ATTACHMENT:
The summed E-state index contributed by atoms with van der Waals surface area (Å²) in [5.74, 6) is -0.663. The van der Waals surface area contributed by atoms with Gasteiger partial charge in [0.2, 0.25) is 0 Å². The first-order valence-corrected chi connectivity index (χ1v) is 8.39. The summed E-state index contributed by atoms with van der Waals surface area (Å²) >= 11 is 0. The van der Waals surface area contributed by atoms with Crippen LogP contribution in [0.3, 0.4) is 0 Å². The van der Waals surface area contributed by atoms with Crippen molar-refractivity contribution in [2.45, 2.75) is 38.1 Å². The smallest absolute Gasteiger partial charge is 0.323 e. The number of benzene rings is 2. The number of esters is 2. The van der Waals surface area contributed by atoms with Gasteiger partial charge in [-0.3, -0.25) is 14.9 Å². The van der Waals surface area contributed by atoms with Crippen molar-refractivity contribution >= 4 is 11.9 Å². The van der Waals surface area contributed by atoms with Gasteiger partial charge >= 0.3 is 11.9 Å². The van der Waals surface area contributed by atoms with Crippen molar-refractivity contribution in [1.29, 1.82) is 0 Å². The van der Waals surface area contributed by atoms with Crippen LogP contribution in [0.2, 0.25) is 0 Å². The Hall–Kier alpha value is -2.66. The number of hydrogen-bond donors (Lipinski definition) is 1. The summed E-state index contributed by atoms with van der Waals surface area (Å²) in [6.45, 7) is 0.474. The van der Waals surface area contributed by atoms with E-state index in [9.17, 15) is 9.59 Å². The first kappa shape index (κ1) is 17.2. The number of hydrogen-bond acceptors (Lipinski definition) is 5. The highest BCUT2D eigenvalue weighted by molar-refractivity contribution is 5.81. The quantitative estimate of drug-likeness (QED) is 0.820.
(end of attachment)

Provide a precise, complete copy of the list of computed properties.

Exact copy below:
The summed E-state index contributed by atoms with van der Waals surface area (Å²) in [5.74, 6) is -0.663. The van der Waals surface area contributed by atoms with Gasteiger partial charge in [0.2, 0.25) is 0 Å². The first-order valence-corrected chi connectivity index (χ1v) is 8.39. The summed E-state index contributed by atoms with van der Waals surface area (Å²) >= 11 is 0. The van der Waals surface area contributed by atoms with Crippen LogP contribution in [0.3, 0.4) is 0 Å². The van der Waals surface area contributed by atoms with Crippen molar-refractivity contribution in [2.45, 2.75) is 38.1 Å². The smallest absolute Gasteiger partial charge is 0.323 e. The number of benzene rings is 2. The number of esters is 2. The van der Waals surface area contributed by atoms with Gasteiger partial charge in [-0.3, -0.25) is 14.9 Å². The van der Waals surface area contributed by atoms with Crippen molar-refractivity contribution >= 4 is 11.9 Å². The van der Waals surface area contributed by atoms with Gasteiger partial charge >= 0.3 is 11.9 Å². The van der Waals surface area contributed by atoms with Crippen molar-refractivity contribution in [1.29, 1.82) is 0 Å². The van der Waals surface area contributed by atoms with Crippen LogP contribution in [0.2, 0.25) is 0 Å². The Hall–Kier alpha value is -2.66. The number of hydrogen-bond donors (Lipinski definition) is 1. The summed E-state index contributed by atoms with van der Waals surface area (Å²) in [6.45, 7) is 0.474. The van der Waals surface area contributed by atoms with E-state index in [9.17, 15) is 9.59 Å². The first kappa shape index (κ1) is 17.2. The number of hydrogen-bond acceptors (Lipinski definition) is 5. The highest BCUT2D eigenvalue weighted by molar-refractivity contribution is 5.81. The quantitative estimate of drug-likeness (QED) is 0.820.